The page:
Here is our concern and why we have chosen to get more educated and involved. For us, I believe the rezoning of 42 W. Washington will be the impetus for major commercial change in Clarkston, we believe this will be detrimental to our residents and the village.
Not that we are anti-business or anti-commercial growth, for the right larger plan I would be very interested. But the precedent this could set with 42 W. Washington, will make it difficult to control other residential properties from becoming rezoned commercial and in time the Village of Clarkston, that we both bought into and loved, will become much different than what it is today.
What is the larger plan for development? I sense the owners of 42 W. Washington have a far grander plan that so far has not been shared. For some people this may be what they are looking for, my sense and hope is that the residents will understand this impact and vote for the City Council leadership, that will protect our neighborhoods for Clarkston growth that makes sense. Based on our research that would be Eric Haven for Mayor, Al Avery and Sharron Catallo for City Council, and David Marsh to replace Eric on the current City Council board.
The historic charm of what really is Clarkston will give way to big business, further parking problems and traffic issues will continue and unless we are ready to build out larger four-lane highways and roads, it will only get worse. We have seen firsthand the congestion on Washington, Holcomb and Main Street – how much more can it handle? Not to mention a decisiveness in our town that will lead to further problems. That is not why we moved to Clarkston and I believe I am not alone. The uniqueness, quality of life and history are what brought us here and the passionate people who love Clarkston I strongly believe will do what is right and best for our Village’s future.
John & Heather Nantau
The State Historic Preservation Review Board’s review of the HDC ruling on 42 W. Washington is set for Friday, Nov. 2, in Lansing.

Learn about issues

Dear Editor,
There is an election on Tuesday, Nov. 6. Local, State and Federal representatives will be elected, and a few State ballot issues will be decided. If you don’t read any more of this, become informed and vote.
In the Village of Clarkston, there are some local issues that could be impacted by who is elected to the city council.
I thought transparency would be the big election issue but apparently not. Over two years of legal battles regarding the city, Michigan’s Open Meetings Act and Freedom of Information Act are still being discussed. Most recently, the Court of Appeals ruled that city administrative officials can be paid with our tax dollars to keep city related information from the city council and public. The Michigan Supreme Court may now consider the issue. Some of those running for city council have are in favor of keeping secrets and being uninformed, others are not. It would be good to know which ones when you vote, or you may never know.
Finances have always been an issue in the Village. The city has been at the maximum tax rate allowed by the charter almost since we became a city plus some added special assessments. Paid parking has helped bring needed additional revenue, but it seems the city is finding ways to spend it as fast as it comes in and we still don’t know the long-term costs.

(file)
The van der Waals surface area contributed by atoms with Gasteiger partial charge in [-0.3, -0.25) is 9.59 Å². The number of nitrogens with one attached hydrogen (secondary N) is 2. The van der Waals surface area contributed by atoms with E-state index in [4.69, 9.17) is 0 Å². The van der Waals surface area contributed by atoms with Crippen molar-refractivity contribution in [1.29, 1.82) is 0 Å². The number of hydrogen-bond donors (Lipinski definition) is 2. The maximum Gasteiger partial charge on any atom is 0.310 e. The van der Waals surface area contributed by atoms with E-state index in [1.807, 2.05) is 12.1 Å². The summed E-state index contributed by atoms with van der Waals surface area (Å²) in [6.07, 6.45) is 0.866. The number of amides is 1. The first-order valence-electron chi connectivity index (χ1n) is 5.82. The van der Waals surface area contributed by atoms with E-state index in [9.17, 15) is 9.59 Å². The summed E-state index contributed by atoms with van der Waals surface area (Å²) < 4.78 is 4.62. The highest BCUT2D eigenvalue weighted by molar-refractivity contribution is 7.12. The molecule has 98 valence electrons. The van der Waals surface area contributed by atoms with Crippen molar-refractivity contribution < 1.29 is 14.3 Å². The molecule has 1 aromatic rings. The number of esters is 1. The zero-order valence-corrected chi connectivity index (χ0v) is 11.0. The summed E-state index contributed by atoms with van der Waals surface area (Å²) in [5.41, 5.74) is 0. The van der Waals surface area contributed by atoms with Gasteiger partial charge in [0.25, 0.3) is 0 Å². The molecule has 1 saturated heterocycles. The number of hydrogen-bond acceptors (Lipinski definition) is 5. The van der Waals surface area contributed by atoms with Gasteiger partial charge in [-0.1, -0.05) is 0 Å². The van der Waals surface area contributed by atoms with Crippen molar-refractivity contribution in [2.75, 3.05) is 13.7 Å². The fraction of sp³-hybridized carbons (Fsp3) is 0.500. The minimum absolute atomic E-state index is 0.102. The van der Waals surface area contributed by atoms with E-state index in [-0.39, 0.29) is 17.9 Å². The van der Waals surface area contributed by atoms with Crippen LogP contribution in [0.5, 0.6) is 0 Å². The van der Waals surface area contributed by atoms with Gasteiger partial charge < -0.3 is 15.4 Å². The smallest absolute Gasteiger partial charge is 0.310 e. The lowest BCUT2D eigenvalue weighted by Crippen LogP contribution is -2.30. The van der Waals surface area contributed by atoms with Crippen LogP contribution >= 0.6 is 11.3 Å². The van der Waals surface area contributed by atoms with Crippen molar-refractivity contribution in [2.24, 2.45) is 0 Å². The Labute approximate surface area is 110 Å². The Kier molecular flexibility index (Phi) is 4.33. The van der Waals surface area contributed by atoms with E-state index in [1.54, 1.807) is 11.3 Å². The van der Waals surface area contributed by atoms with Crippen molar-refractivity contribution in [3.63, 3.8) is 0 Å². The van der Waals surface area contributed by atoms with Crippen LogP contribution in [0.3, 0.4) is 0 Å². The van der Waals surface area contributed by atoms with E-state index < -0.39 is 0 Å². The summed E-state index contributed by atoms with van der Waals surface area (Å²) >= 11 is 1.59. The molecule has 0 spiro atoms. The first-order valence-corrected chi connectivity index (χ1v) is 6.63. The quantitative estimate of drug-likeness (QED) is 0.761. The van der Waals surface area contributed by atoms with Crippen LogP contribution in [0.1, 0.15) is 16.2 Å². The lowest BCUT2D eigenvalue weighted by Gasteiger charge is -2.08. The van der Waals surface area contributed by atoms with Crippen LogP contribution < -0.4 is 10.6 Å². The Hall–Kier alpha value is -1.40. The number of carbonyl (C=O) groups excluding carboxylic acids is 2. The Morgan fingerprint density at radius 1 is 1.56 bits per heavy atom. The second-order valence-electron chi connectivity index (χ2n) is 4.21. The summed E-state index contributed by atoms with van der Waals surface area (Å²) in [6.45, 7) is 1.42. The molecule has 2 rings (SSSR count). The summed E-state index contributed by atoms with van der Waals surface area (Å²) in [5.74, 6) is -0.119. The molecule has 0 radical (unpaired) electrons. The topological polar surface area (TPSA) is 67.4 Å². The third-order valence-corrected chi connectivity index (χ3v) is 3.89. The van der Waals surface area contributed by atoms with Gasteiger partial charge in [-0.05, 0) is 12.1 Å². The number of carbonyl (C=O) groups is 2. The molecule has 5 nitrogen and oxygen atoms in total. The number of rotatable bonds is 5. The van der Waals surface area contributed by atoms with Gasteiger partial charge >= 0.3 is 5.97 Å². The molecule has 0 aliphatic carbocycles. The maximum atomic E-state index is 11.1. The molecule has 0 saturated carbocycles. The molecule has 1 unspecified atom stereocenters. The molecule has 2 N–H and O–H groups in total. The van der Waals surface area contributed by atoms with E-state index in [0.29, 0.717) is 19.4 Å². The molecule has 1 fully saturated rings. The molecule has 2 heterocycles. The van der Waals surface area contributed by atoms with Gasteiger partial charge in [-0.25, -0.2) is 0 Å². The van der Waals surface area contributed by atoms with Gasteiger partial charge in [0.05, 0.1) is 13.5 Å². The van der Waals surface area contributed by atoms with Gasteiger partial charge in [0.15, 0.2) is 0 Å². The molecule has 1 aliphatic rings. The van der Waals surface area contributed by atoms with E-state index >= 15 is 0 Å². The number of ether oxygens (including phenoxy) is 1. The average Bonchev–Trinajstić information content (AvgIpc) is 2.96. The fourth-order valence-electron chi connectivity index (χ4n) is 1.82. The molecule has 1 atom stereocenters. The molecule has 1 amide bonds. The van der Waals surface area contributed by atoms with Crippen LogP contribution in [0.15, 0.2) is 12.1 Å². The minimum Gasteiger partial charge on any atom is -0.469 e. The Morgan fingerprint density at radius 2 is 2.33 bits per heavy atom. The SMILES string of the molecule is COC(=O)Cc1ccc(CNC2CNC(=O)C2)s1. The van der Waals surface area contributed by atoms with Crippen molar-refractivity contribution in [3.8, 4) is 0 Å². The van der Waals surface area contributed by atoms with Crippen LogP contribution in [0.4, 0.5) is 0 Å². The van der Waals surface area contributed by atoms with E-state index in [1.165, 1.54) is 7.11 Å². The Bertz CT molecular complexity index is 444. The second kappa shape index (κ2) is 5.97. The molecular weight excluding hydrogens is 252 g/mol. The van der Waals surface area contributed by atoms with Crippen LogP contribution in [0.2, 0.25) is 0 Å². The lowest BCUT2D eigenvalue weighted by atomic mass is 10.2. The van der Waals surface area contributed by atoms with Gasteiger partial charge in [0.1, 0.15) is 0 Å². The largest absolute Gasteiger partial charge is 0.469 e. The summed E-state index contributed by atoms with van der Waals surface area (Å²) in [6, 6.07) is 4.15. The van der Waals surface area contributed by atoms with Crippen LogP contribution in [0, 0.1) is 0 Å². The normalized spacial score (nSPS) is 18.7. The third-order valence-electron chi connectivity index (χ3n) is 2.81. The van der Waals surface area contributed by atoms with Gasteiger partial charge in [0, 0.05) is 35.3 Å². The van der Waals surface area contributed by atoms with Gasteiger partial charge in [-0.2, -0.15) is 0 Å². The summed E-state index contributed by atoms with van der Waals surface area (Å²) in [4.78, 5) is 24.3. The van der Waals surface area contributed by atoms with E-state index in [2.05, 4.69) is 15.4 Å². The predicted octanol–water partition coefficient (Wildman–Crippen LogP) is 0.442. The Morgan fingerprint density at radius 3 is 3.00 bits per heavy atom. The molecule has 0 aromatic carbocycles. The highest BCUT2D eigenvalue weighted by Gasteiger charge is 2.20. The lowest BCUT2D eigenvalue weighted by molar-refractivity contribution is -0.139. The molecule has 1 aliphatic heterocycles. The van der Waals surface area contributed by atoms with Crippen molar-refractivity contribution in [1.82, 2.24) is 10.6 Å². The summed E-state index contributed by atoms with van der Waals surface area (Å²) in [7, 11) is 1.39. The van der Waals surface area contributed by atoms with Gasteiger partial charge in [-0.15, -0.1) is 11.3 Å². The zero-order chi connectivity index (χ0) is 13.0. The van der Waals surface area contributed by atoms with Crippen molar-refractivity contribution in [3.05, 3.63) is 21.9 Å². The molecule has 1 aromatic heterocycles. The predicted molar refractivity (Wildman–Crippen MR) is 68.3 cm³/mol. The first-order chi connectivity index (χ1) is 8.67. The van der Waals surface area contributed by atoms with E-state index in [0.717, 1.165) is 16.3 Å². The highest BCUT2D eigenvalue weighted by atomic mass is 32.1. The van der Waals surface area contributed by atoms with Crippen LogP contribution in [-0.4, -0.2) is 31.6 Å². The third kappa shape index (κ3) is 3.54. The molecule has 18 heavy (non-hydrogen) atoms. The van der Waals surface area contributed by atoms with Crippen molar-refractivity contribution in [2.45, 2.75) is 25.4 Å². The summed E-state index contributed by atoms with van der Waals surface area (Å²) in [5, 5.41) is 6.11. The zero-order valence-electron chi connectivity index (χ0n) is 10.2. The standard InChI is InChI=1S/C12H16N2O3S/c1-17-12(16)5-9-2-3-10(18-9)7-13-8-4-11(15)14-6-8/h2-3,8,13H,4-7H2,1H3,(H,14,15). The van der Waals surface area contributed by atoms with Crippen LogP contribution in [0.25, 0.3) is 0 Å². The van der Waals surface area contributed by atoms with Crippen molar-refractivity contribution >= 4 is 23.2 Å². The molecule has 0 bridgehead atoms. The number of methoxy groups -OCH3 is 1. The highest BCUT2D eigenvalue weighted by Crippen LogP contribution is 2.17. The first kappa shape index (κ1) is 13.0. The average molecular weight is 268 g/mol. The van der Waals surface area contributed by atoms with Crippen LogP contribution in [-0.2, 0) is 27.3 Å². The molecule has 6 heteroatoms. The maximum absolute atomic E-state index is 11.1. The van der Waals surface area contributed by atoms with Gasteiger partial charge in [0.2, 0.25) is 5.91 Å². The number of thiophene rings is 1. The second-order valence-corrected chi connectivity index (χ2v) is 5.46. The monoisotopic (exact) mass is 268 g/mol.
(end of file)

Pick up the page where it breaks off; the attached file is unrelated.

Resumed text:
Has it hurt local businesses? What is the impact on the neighborhoods where people park for free? What about the added traffic from the people driving around looking for those free spots or those who may never come back after receiving a parking ticket?
Traffic has been a complaint for as long as I can remember. With the growth of the surrounding area and a state road (Main Street) connecting a U. S. Highway (Dixie) to I-75, it will continue to be an issue. A little bit has been done but there is much more that could be done. Are any of the candidates willing to take this on?
One candidate says the Village is at a tipping point with the possibility of losing what we have. One of his top issues is “commercialists versus preservationists” whatever that means. He believes the Village is a bedroom community although historically it was the commercial center of the area. Schools, post office, library, bank, drug store, hardware store and more were all in the Village, but not now.
The Village added a historic district in the 70’s for protection from their fears. The Village became a city in the early 90’s for the same reasons and now some people still think we are at some sort of tipping point. Whatever it is, it is something the voters and property owners in the Village should know about and vote accordingly.
Follow the rules, enforce what we have or change it if it doesn’t work, pedestrian friendly, accessible and livable for young and old, affordable, fair and equitable are all good considerations.
Just because it may be legal, doesn’t mean that it’s right and can’t be better.
Learn about the issues and candidates. VOTE.
Cory Johnston

Stop with rumors

Dear Editor,
It seems the rumor mill is running three full shifts and throughput is meeting all production targets. Some real doozies are out there.
A candidate seen taking a brown bag of $50,000 cash from (insert name of local person) to sway their voting. Yes folks, that’s the latest one and now it’s gone too far.
This takes it to another level of ugly. Now it’s suggestions of bribery and illegal acts in hopes of swaying public opinion.
I spoke to the person who supposedly took the bribe cash and it turned into a good laugh because that’s exactly what it is – laughable. Do people really believe stuff like this takes place in a town of one-half square mile, with Council members who have about as much power as a PTO parent? Do people really believe that we’re that morally vacant around here?
Sometimes people forget that the human impact from this negativity is real. It impacts our families as well. The very fact that I need to address this stuff speaks volumes. I debated addressing it at all, but having lies and innuendos spread about us is the worst part of being a candidate in the city.